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The Indigenous population of Cape York Peninsula, 2001-2016

Taylor, John; Bell, Martin

Description

Recent projections made by the Australian Bureau Statistics (ABS) of Indigenous populations resident in various regions of north Australia included a set of estimates for Cape York Peninsula. These were found to be substantially at odds with the results for adjacent regions such as the West Arnhem and Gulf regions of the Northern Territory. The Cape York projections produced population growth rates that were substantially lower than those recorded for other regions, with projected numbers in...[Show more]

dc.contributor.authorTaylor, John
dc.contributor.authorBell, Martin
dc.contributor.otherAustralian National University. Centre for Aboriginal Economic Policy Research
dc.date.accessioned2003-04-02
dc.date.accessioned2004-05-19T15:37:35Z
dc.date.accessioned2011-01-05T08:35:45Z
dc.date.available2004-05-19T15:37:35Z
dc.date.available2011-01-05T08:35:45Z
dc.date.created2002
dc.identifier.issn1036 1774
dc.identifier.urihttp://hdl.handle.net/1885/41434
dc.description.abstractRecent projections made by the Australian Bureau Statistics (ABS) of Indigenous populations resident in various regions of north Australia included a set of estimates for Cape York Peninsula. These were found to be substantially at odds with the results for adjacent regions such as the West Arnhem and Gulf regions of the Northern Territory. The Cape York projections produced population growth rates that were substantially lower than those recorded for other regions, with projected numbers in certain age groups actually declining over the forecast period to 2016. Two factors were regarded as responsible for this outcome: <p> · a deficient 1996 estimated resident population (ERP), and · a lack of regionally-derived age-specific fertility rates (ASFRs). <p> This paper seeks to redress these shortcomings by presenting an alternative and improved set of 1996 population estimates, and by applying regionally-derived ASFRs to projections from this base year. The basic strategy employed in constructing alternative population estimates was to identify other regional population counts that had some claim to credibility in terms of their coverage of the Indigenous population within the region at specified points in time. A number of such sources were identified, and each was assessed for suitability as an element in a proxy count.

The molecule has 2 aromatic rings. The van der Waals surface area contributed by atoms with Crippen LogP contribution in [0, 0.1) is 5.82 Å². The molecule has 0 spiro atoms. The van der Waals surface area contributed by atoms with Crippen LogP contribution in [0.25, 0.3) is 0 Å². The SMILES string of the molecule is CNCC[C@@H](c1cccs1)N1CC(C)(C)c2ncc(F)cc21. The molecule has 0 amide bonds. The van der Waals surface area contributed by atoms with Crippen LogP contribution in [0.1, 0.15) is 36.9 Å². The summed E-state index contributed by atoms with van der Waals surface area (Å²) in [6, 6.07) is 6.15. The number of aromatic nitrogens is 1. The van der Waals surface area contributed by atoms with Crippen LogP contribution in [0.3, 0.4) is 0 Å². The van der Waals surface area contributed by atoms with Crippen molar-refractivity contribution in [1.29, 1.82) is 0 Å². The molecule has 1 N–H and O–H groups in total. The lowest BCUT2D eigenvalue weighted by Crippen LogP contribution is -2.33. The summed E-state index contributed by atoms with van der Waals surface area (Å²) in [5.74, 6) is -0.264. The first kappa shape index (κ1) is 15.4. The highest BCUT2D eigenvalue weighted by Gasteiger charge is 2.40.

dc.format.extent321500 bytes
dc.format.mimetypeapplication/pdf
dc.language.isoen_AU
dc.publisherCanberra, ACT : Centre for Aboriginal Economic Policy Research (CAEPR), The Australian National University
dc.relation.ispartofseriesDiscussion Paper (Centre for Aboriginal Economic Policy Research (CAEPR), The Australian National University); no. 227
dc.rightsAuthor/s retain copyright
dc.subjectAustralia
dc.subjectindigenous population
dc.subjectCape York Peninsula
dc.subjectestimated resident population
dc.subjectage-specific fertility rates
dc.titleThe Indigenous population of Cape York Peninsula, 2001-2016
dc.typeWorking/Technical Paper
local.description.refereedno
local.identifier.citationyear2002
local.identifier.eprintid1104
local.rights.ispublishedyes
local.identifier.absfor169902 - Studies of Aboriginal and Torres Strait Islander Society
local.type.statusPublished version
local.contributor.affiliationANU
local.contributor.affiliationCAEPR
dcterms.accessRightsOpen Access
dc.provenancePermission to deposit in Open Research received from CAEPR (ERMS2230079)
CollectionsANU Centre for Aboriginal Economic Policy Research (CAEPR)

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